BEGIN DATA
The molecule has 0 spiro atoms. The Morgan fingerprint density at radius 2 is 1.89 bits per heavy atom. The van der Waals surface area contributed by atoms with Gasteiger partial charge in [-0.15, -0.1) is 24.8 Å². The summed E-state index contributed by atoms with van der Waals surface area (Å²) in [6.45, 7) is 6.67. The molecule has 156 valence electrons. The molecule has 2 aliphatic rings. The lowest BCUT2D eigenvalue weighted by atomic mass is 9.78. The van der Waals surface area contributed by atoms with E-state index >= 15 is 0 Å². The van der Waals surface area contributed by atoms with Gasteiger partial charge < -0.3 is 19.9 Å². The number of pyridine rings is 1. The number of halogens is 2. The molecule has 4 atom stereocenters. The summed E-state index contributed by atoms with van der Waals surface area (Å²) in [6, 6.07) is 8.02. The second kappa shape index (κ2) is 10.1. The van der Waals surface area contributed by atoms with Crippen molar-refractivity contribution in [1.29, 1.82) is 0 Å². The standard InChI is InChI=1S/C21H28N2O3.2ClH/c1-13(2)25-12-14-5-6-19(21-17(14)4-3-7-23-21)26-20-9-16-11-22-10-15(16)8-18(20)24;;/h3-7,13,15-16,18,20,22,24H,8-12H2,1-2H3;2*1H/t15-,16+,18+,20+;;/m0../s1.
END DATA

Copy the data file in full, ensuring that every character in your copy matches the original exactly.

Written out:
The molecule has 0 spiro atoms. The Morgan fingerprint density at radius 2 is 1.89 bits per heavy atom. The van der Waals surface area contributed by atoms with Gasteiger partial charge in [-0.15, -0.1) is 24.8 Å². The summed E-state index contributed by atoms with van der Waals surface area (Å²) in [6.45, 7) is 6.67. The molecule has 156 valence electrons. The molecule has 2 aliphatic rings. The lowest BCUT2D eigenvalue weighted by atomic mass is 9.78. The van der Waals surface area contributed by atoms with E-state index >= 15 is 0 Å². The van der Waals surface area contributed by atoms with Gasteiger partial charge < -0.3 is 19.9 Å². The number of pyridine rings is 1. The number of halogens is 2. The molecule has 4 atom stereocenters. The summed E-state index contributed by atoms with van der Waals surface area (Å²) in [6, 6.07) is 8.02. The second kappa shape index (κ2) is 10.1. The van der Waals surface area contributed by atoms with Crippen molar-refractivity contribution in [1.29, 1.82) is 0 Å². The standard InChI is InChI=1S/C21H28N2O3.2ClH/c1-13(2)25-12-14-5-6-19(21-17(14)4-3-7-23-21)26-20-9-16-11-22-10-15(16)8-18(20)24;;/h3-7,13,15-16,18,20,22,24H,8-12H2,1-2H3;2*1H/t15-,16+,18+,20+;;/m0../s1.